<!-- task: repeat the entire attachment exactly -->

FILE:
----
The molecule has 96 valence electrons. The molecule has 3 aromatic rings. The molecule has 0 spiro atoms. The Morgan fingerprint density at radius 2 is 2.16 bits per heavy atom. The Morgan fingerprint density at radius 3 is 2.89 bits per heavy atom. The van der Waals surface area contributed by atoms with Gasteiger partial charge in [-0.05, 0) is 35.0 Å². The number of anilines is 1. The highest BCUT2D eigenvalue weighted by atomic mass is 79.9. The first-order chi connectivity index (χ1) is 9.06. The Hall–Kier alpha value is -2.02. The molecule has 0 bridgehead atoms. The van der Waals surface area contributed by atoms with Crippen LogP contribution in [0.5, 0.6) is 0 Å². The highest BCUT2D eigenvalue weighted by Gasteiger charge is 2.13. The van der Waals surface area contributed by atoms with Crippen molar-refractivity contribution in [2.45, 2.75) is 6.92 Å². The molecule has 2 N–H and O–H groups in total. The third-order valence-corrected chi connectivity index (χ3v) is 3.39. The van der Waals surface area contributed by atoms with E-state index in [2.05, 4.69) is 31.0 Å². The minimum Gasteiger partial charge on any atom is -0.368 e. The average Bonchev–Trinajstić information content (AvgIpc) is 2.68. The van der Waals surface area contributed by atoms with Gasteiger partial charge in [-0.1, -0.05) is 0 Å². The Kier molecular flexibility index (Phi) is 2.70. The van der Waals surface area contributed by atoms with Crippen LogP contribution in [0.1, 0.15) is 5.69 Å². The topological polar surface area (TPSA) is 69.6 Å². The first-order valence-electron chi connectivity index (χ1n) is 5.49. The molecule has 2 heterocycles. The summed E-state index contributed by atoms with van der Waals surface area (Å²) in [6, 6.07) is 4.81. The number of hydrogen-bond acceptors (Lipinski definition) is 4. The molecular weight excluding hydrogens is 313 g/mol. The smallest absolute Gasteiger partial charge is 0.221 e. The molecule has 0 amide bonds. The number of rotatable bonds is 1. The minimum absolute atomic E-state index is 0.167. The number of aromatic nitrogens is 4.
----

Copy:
The molecule has 96 valence electrons. The molecule has 3 aromatic rings. The molecule has 0 spiro atoms. The Morgan fingerprint density at radius 2 is 2.16 bits per heavy atom. The Morgan fingerprint density at radius 3 is 2.89 bits per heavy atom. The van der Waals surface area contributed by atoms with Gasteiger partial charge in [-0.05, 0) is 35.0 Å². The number of anilines is 1. The highest BCUT2D eigenvalue weighted by atomic mass is 79.9. The first-order chi connectivity index (χ1) is 9.06. The Hall–Kier alpha value is -2.02. The molecule has 0 bridgehead atoms. The van der Waals surface area contributed by atoms with Crippen LogP contribution in [0.5, 0.6) is 0 Å². The highest BCUT2D eigenvalue weighted by Gasteiger charge is 2.13. The van der Waals surface area contributed by atoms with Crippen molar-refractivity contribution in [2.45, 2.75) is 6.92 Å². The molecule has 2 N–H and O–H groups in total. The third-order valence-corrected chi connectivity index (χ3v) is 3.39. The van der Waals surface area contributed by atoms with E-state index in [2.05, 4.69) is 31.0 Å². The minimum Gasteiger partial charge on any atom is -0.368 e. The average Bonchev–Trinajstić information content (AvgIpc) is 2.68. The van der Waals surface area contributed by atoms with Gasteiger partial charge in [-0.1, -0.05) is 0 Å². The Kier molecular flexibility index (Phi) is 2.70. The van der Waals surface area contributed by atoms with Crippen LogP contribution in [0.1, 0.15) is 5.69 Å². The topological polar surface area (TPSA) is 69.6 Å². The first-order valence-electron chi connectivity index (χ1n) is 5.49. The molecule has 2 heterocycles. The summed E-state index contributed by atoms with van der Waals surface area (Å²) in [6, 6.07) is 4.81. The number of hydrogen-bond acceptors (Lipinski definition) is 4. The molecular weight excluding hydrogens is 313 g/mol. The smallest absolute Gasteiger partial charge is 0.221 e. The molecule has 0 amide bonds. The number of rotatable bonds is 1. The minimum absolute atomic E-state index is 0.167. The number of aromatic nitrogens is 4.